68 percent of white evangelicals say America has no responsibility to house refugees.
“Who’s organizing the massive caravan on track to hit the US Border, just in time for the Election?”
That was just one headline last week on the website of the Christian Broadcasting Network, the Pat Robertson-founded evangelical media powerhouse that has become, in recent years, a de factomouthpiece for the Trump administration.
Most national media outlets, including Vox, have reported on the caravan, an approximately 4,000-strong group of migrants, mostly from Honduras, who have chosen to collectively flee to the United States to escape gang violence and political instability. But CBN’s reporting — including the implication that “leftists,” including the billionaire philanthropist George Soros, were secretly funding the caravan in order to destabilize American democracy in time for the midterms — is not substantiated by reporting by any mainstream media outlet.
Yet CBN consistently stoked fears in several articles that “radical leftists” were behind the caravan, and that it was full of “felons” and “exotics” — one of its sources’ terms for migrants of Middle Eastern or African origin. Little attention, if any, was paid to migrants’ reasons for leaving their homes behind, or the social and political instability in Honduras that is attracting the travelers to the United States. (CBN has not responded to an emailed request for comment.)
The nativist rhetoric spouted by outlets like the Christian Broadcasting Network and plenty others has proved toxic. Elsewhere, intimations of Soros-related conspiracy theories have proven fatal. A Pittsburgh man is suspected of fatally shooting 11 people at a synagogue in Squirrel Hill on Saturday. He frequently posted nativist sentiments and anti-Semitic conspiracy theories about the caravan and other political issues on the far-right social networking site Gab. In one post, he apparently blamed Jews for aiding and abetting “invaders” — meaning the Honduras migrant caravan.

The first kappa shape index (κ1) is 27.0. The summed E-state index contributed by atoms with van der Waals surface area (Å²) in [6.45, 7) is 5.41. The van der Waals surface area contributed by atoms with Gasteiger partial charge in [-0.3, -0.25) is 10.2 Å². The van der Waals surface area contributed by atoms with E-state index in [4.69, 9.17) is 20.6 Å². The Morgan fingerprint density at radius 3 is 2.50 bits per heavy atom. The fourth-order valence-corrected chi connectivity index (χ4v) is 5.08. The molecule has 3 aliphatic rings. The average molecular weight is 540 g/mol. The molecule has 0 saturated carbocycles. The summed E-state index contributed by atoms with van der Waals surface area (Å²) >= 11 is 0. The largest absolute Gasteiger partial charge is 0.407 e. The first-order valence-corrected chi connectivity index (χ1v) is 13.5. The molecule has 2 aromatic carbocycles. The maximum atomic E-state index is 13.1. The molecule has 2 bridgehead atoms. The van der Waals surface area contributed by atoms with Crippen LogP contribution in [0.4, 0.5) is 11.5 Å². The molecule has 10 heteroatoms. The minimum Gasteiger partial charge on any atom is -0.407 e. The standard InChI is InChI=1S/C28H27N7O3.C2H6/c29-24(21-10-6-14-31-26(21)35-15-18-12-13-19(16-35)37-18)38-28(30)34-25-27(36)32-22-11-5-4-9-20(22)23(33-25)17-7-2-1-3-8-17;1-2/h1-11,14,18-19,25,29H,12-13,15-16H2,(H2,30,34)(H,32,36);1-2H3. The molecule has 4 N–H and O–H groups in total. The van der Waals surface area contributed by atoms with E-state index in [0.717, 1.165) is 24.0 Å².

In the wake of that violence, it’s worth asking a wider point: How did white evangelicals come to so fully embrace the Trumpian rhetoric on immigration? How did a religious group whose foundational sacred text explicitly mandates care for the poor, the sick, and the stranger become a reliable anti-refugee, anti-immigrant voting bloc?
White evangelicals have consistently upheld Trump’s policies on immigration and refugees
In January, a Washington Post/ABC poll found that a staggering 75 percent of white evangelicals in the US described “the federal crackdown on undocumented immigrants” as a positive thing, compared to just 46 percent of Americans overall. And according to a Pew Research Center poll in May, 68 percent of white evangelicals say that America has no responsibility to house refugees, a full 25 points over the national average.
White evangelicals are the only Christian group to express this level of hostility toward refugees. While just 25 percent of them say they think Americans should house refugees, white mainline Protestants, black Protestants, and Catholics all express support for refugees by between 43 and 65 points. Meanwhile, according to another July poll by the Public Religion Research Initiative (PRRI), more than half of white evangelicals report feeling concerned about America’s declining white population.
The Bible contains numerous passages that seem to straightforwardly exhort care for the poor, immigrants, and refugees. Isaiah 10, for example, sees God excoriating those who “turn aside the needy from justice and to rob the poor of my people of their right.” In Matthew 25 (which a Methodist pastor quoted to Jeff Sessions Monday while protesting his speech), Jesus warns his followers that those who withhold care from the poor or the refugee — “the least of these” — are seen as having done it to Jesus himself. Plenty of other verses — Leviticus 19:33–34, Jeremiah 7:5–7, Ezekiel 47:22, Zechariah 7:9–10 — express similar sentiments.